Governor extends unemployment benefits to 26 weeks

Michigan

In a photo provided by the Michigan Office of the Governor, Michigan Gov. Gretchen Whitmer addresses the state during a speech in Lansing, Mich., Thursday, Oct. 8, 2020. The governor delivered remarks addressing Michiganders after the Michigan Attorney General, Michigan State Police, U.S. Department of Justice, and FBI announced state and federal charges against 13 members of two militia groups who were preparing to kidnap and possibly kill the governor. (Michigan Office of the Governor via AP)

LANSING, Mich. (WLNS) — Today, Governor Gretchen Whitmer signed Senate Bills 886 and 991 codifying part of her executive orders expanding unemployment benefits to Michiganders.

The bills the governor signed today will extend unemployment benefits for Michiganders who have lost work as a result of the COVID-19 pandemic from 20 to 26 weeks until the end of the year. Senate Bills 886 and 991 were both sponsored by Senator Ken Horn (R-Frankenmuth). 

“No Michigander should have to worry about how to put food on the table or pay their bills, especially during a global pandemic,” said Governor Whitmer. “These bipartisan bills are an important step in providing immediate relief for working families, but given the recent rise in COVID-19 cases and hospitalizations in Michigan, I urge the legislature to take further action to make this permanent. 40 states, including all of our neighbors, automatically provide at least 26 weeks of unemployment relief. Michiganders deserve better than a short-term extension that expires at the end of the year. It’s time to work together on a long-term solution for working families.” 

While the bills signed today codify the majority of the governor’s executive orders on unemployment, the legislature failed to extend the governor’s efforts to speed up claim processing by allowing UIA to review only a claimant’s most recent employer separation. UIA must now evaluate every job a worker has left in the past 18 months – a waste of resources because employers are not being directly charged for benefits paid at this time.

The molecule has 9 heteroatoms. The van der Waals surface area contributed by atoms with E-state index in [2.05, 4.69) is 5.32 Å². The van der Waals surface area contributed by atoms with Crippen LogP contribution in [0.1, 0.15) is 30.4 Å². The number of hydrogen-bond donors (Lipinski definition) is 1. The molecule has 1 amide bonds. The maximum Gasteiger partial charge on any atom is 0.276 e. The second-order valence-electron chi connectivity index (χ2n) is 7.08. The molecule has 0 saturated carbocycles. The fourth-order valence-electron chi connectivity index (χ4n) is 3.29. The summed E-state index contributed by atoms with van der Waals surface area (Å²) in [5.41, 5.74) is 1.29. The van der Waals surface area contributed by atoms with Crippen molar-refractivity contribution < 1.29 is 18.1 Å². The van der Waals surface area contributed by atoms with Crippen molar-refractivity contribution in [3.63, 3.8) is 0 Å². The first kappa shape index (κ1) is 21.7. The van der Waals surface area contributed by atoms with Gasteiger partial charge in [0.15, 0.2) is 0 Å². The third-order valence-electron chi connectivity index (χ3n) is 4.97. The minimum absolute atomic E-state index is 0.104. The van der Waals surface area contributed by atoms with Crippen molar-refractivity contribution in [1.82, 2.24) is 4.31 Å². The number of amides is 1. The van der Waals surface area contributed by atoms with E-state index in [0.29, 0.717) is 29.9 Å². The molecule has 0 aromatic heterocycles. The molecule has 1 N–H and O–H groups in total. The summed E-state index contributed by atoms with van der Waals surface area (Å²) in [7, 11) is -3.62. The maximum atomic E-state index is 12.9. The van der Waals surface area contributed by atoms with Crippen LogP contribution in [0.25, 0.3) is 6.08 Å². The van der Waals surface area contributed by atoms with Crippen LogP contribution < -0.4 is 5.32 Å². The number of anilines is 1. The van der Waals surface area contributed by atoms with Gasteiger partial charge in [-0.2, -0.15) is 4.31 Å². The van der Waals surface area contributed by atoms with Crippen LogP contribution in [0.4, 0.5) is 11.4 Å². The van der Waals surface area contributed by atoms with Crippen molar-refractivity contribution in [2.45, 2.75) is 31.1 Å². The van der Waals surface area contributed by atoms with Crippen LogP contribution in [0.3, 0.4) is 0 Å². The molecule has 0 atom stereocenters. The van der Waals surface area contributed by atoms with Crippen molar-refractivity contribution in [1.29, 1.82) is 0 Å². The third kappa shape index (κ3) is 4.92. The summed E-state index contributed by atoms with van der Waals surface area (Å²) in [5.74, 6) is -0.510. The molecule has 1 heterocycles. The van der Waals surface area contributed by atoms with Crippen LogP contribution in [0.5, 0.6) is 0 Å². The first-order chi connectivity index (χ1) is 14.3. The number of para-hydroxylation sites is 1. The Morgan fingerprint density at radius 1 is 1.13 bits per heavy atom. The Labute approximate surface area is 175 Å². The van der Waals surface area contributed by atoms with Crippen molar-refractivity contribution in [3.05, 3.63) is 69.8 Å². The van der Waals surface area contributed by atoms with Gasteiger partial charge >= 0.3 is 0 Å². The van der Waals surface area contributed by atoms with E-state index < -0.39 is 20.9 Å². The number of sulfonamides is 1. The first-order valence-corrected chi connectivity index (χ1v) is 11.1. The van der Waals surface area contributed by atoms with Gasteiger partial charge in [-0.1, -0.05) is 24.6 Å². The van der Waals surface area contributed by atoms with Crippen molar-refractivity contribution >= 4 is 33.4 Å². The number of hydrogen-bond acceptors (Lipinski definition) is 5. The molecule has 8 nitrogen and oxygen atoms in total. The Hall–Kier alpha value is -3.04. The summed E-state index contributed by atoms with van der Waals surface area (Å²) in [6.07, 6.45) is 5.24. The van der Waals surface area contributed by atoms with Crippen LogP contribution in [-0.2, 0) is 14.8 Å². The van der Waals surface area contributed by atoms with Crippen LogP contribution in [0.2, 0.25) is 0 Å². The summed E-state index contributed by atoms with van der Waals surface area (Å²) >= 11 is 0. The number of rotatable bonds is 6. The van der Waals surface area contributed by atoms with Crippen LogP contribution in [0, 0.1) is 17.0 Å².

“When we get back to session I look forward to taking up our bills to expand unemployment benefits and create stronger pathways to get Michigan families the resources they need during a pandemic,” said Rep. Darrin Camilleri (D-Brownstown). 

“The talent pipeline is an ongoing challenge in segments of the economy, however many other workers are still struggling and this legislation provides certainty for them and employers that the unemployment system will stay stable and funded for foreseeable future allowing successful programs like workshare to flourish,” said Sandy Baruah, President & CEO of the Detroit Chamber. 

“Michigan’s working people are grateful to the legislature for taking action to patch some of the holes in our state’s safety net that were ripped open weeks ago by a narrow Supreme Court decision,” said Ron Bieber, President of the Michigan AFL-CIO. “But this virus isn’t going to disappear just because we are tired of it, and it certainly won’t be doing so on or around December 31st. Leadership should call them back from their extended vacation – after making the fixes to unemployment insurance permanent, they still have plenty of work to do to keep people safe and healthy, and address the economic devastation still rippling from our national failure to effectively deal with the virus.”    

From the beginning of the COVID-19 pandemic, Governor Whitmer and her administration have worked around the clock to ensure benefits for Michiganders who have lost work because of the virus. Since March 15, Governor Whitmer’s administration has paid over $25 billion in benefits to 2.2 million workers. 

One of the first actions Governor Whitmer took during the pandemic was to expand eligibility for unemployment benefits to workers who have an unanticipated family care responsibility, workers who are sick, quarantined, or immunocompromised, and first responders who become ill or are quarantined due to exposure to COVID-19. Under the governor’s leadership, Michigan was one of the first states to begin issuing the additional $600 pandemic benefit from the U.S. government. 

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